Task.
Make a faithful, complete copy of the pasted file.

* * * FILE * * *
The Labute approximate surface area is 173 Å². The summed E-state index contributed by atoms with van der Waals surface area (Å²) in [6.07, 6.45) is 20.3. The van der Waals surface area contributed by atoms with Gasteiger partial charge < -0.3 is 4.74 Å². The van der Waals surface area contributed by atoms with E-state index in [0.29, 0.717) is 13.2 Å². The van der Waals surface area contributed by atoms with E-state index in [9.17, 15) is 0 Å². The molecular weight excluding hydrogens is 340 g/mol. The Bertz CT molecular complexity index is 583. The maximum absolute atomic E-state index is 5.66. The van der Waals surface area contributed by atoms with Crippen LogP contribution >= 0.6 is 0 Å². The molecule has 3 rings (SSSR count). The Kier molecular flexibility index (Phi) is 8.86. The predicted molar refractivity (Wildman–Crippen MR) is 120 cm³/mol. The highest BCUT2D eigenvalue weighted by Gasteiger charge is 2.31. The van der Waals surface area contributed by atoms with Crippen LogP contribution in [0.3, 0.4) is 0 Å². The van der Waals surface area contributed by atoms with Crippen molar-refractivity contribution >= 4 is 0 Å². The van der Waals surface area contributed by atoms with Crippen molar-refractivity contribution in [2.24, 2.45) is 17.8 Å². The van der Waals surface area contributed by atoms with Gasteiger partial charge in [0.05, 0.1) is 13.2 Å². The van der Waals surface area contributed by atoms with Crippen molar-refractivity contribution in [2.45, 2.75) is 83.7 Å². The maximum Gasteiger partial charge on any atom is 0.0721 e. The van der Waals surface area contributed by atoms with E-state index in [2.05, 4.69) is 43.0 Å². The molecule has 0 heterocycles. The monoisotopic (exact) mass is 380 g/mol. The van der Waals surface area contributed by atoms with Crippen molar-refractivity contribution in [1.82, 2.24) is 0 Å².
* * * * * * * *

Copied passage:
The Labute approximate surface area is 173 Å². The summed E-state index contributed by atoms with van der Waals surface area (Å²) in [6.07, 6.45) is 20.3. The van der Waals surface area contributed by atoms with Gasteiger partial charge < -0.3 is 4.74 Å². The van der Waals surface area contributed by atoms with E-state index in [0.29, 0.717) is 13.2 Å². The van der Waals surface area contributed by atoms with E-state index in [9.17, 15) is 0 Å². The molecular weight excluding hydrogens is 340 g/mol. The Bertz CT molecular complexity index is 583. The maximum absolute atomic E-state index is 5.66. The van der Waals surface area contributed by atoms with Crippen LogP contribution >= 0.6 is 0 Å². The molecule has 3 rings (SSSR count). The Kier molecular flexibility index (Phi) is 8.86. The predicted molar refractivity (Wildman–Crippen MR) is 120 cm³/mol. The highest BCUT2D eigenvalue weighted by Gasteiger charge is 2.31. The van der Waals surface area contributed by atoms with Crippen LogP contribution in [0.3, 0.4) is 0 Å². The van der Waals surface area contributed by atoms with Crippen molar-refractivity contribution >= 4 is 0 Å². The van der Waals surface area contributed by atoms with Crippen molar-refractivity contribution in [2.24, 2.45) is 17.8 Å². The van der Waals surface area contributed by atoms with Gasteiger partial charge in [0.05, 0.1) is 13.2 Å². The van der Waals surface area contributed by atoms with Crippen molar-refractivity contribution in [2.45, 2.75) is 83.7 Å². The maximum Gasteiger partial charge on any atom is 0.0721 e. The van der Waals surface area contributed by atoms with E-state index in [2.05, 4.69) is 43.0 Å². The molecule has 0 heterocycles. The monoisotopic (exact) mass is 380 g/mol. The van der Waals surface area contributed by atoms with Crippen molar-refractivity contribution in [1.82, 2.24) is 0 Å².